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The Reverso is the flagship watch of storied watchmaker Jaeger-LeCoultre. The timepiece rose to prominence because of its ingenious rotating case born out of a need in 1931. Through nearly nine decades of history, the double-sided watch remains true to its origins and defines the soul of Jaeger-LeCoultre. 

Polo Origins

The Reverso is a legend that rose from practical need. In the early 1930s, British army officers stationed in India often enjoyed playing polo in their leisure time. The powerful mallets and polo balls meant players who left their watch on during a match found it destroyed afterwards.

While traveling to India,  a famous watch dealer attended a polo match among British army officers. The famous watch dealer’s name was César de Trey. After the match, one of these officers approached César. The officer had just broken the glass of his watch. He challenged De Trey to create a timepiece that was durable and robust enough to survive an aggressive polo match.

Upon his return to Switzerland, De Trey mentioned this to his good friend Jacques-David LeCoultre, the owner of LeCoultre Manufacture. LeCoultre placed René-Alfred Chauvot and the firm Jaeger S.A. in charge of developing the first true “sport” watch.

The French engineer first experimented with a protective grill on top of the dial. Which was a technique among WWI military watches. Alongside his team, Chauvot thought outside of the box and came up with the idea of a reversible case. The double-sided case would conceal the fragile dial and glass of the luxury timepiece. The result was an elegant watch with a dial that could flip smoothly, fully protecting it from mallet strokes. They formed a patent on March 4, 1931 and marked the official birth of the Reverso.

First Release

The first edition of the Reverso was a real success and LeCoultre developed a full collection shortly after. The serial production came quickly after its creation. And the Geneva-based company Wenger was to manufacture the cases. The original case was 38mm long, 24mm large and 6mm high. The same remains the same for today’s Reverso Classique. Famous polo players, skiers and racecar drivers boosted the launch of the Reverso. The public considered the timepiece as the first luxury sports watch.

Just two years after the Reverso’s debut, LeCoultre developed its first dedicated movement. They built the caliber 410, which would perfectly suit the unique shape of the model. In 1937, the success of the Reverso led LeCoultre and Jaeger S.A. to merge into one brand, Jaeger-LeCoultre. The brand and its popular watch represented an elegant and sophisticated response to a technical problem.

Art Deco Purity

One of the big reasons the Reverso caught on like wildfire was the sheer charisma in its design. Reaching mainstream appeal at the 1925 “Exposition Internationale des Arts Décoratifs et Industriels Modernes.” Art Deco was the dominant style of the 1930s. The style appealed to futurists in a world increasingly impacted by the power of machines and technology. Art Deco evoked a grand ideal that resonated with a time period marked by change. It also offered a brand new aesthetic. Designers then commonly included Art Deco motifs on everything from ocean liners and streamliner locomotives to skyscrapers.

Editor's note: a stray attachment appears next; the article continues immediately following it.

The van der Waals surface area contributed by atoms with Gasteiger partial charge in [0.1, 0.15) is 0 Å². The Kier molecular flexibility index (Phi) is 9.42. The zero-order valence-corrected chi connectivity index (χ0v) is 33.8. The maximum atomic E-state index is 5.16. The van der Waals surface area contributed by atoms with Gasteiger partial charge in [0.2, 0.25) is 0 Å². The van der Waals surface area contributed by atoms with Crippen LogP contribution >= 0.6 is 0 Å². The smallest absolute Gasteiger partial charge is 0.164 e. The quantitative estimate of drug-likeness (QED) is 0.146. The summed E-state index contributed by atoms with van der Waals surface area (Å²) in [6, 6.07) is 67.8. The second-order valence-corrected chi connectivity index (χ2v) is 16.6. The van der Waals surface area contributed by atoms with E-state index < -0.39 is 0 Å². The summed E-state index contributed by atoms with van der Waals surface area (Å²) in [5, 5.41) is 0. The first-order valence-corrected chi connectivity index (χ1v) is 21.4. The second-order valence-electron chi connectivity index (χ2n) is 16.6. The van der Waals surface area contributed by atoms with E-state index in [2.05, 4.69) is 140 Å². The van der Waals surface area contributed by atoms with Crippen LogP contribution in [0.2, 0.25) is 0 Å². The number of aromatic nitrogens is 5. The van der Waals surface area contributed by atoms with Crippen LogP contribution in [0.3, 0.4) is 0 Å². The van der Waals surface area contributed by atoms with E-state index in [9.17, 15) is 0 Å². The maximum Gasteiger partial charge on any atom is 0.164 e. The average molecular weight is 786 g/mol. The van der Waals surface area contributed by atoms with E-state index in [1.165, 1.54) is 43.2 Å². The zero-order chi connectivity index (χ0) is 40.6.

The pure geometric forms, minimalist indexes and simple hands of the Reverso resonated with the dawning Art Deco era. The timepiece captured the imagination of the public increasingly enamored with the surging Art Deco style. The striking lines, “golden rectangle” proportions and clear-cut gadroons made for a very popular design. The timeless face looked equally great on men and women and could be combined with every style.

jaeger lecoultre reverso

The original model came with a manually wound movement and featured only hours and minutes hands. It was only in 1934 that engineers introduced a version with a small seconds counter at six o’clock.

Using grooves, pins and a locking mechanism, the central case could effortlessly rotate 180 degrees. While the two-faced watch served the practical needs of polo players, it also made for an elegant design. The generous surface of the case back could be used for personalization, leading to special editions, combinations and makeovers.

Timeless Appeal

The long life of the Jaeger-LeCoultre Reverso should come as no surprise. Although the timepiece enjoyed large overnight success, its path to survival along the decades has included its share of roadblocks. Through it all, however, the Reverso remains largely unchanged since it was first created in 1931.

The first bump in the road came following during WWII. In the post-war world, the Art Deco style fell out of favor and the popular style switched to round watches. This led the Jaeger-LeCoultre Reverso to enter a production limbo during the 1950s, 60s and 70s. By the Jaeger-LeCoultre 125th anniversary in 1958, the Reverso had fallen out of production completely.

Fortunately, Giorgio Corvo, an Italian watch dealer, visited the Manufacture in 1972. He noticed the amount of unused Reverso cases and bought all the remaining stock, which was 200 empty cases. He had some of his own movements installed and sold them all upon his return to Italy.

The immediate success of this venture led Jaeger-LeCoultre to pursue a resurrection of the model. The arrival of Japanese quartz watches led traditional brands to look for ways to create a spark. In 1983, Jaeger-LeCoulture reintroduced the classic Reverso for the 150th anniversary celebration. The re-release was slightly more complicated than the original but remained largely unchanged. It has remained the flagship timepiece of Jaeger-LeCoultre ever since.

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